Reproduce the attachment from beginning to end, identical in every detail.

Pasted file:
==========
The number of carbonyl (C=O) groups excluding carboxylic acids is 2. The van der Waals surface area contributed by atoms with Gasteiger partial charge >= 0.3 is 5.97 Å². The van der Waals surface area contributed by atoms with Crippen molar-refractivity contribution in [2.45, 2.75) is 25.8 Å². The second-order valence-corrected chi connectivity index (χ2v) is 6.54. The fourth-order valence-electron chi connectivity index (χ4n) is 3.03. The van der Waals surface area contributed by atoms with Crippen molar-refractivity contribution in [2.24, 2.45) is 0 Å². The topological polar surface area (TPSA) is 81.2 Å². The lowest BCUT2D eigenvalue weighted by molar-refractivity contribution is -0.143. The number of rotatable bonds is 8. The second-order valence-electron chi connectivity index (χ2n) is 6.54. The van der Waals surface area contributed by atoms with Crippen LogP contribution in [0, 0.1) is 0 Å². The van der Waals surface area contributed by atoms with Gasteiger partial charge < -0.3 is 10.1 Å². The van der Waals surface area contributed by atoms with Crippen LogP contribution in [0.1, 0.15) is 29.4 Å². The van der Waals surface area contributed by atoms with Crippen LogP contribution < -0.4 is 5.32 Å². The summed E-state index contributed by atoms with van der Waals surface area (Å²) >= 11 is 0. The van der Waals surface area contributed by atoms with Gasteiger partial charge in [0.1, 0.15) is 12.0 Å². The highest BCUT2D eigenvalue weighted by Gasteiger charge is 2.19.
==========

The number of carbonyl (C=O) groups excluding carboxylic acids is 2. The van der Waals surface area contributed by atoms with Gasteiger partial charge >= 0.3 is 5.97 Å². The van der Waals surface area contributed by atoms with Crippen molar-refractivity contribution in [2.45, 2.75) is 25.8 Å². The second-order valence-corrected chi connectivity index (χ2v) is 6.54. The fourth-order valence-electron chi connectivity index (χ4n) is 3.03. The van der Waals surface area contributed by atoms with Crippen molar-refractivity contribution in [2.24, 2.45) is 0 Å². The topological polar surface area (TPSA) is 81.2 Å². The lowest BCUT2D eigenvalue weighted by molar-refractivity contribution is -0.143. The number of rotatable bonds is 8. The second-order valence-electron chi connectivity index (χ2n) is 6.54. The van der Waals surface area contributed by atoms with Crippen LogP contribution in [0, 0.1) is 0 Å². The van der Waals surface area contributed by atoms with Gasteiger partial charge < -0.3 is 10.1 Å². The van der Waals surface area contributed by atoms with Crippen LogP contribution in [0.1, 0.15) is 29.4 Å². The van der Waals surface area contributed by atoms with Crippen LogP contribution < -0.4 is 5.32 Å². The summed E-state index contributed by atoms with van der Waals surface area (Å²) >= 11 is 0. The van der Waals surface area contributed by atoms with Gasteiger partial charge in [0.1, 0.15) is 12.0 Å². The highest BCUT2D eigenvalue weighted by Gasteiger charge is 2.19.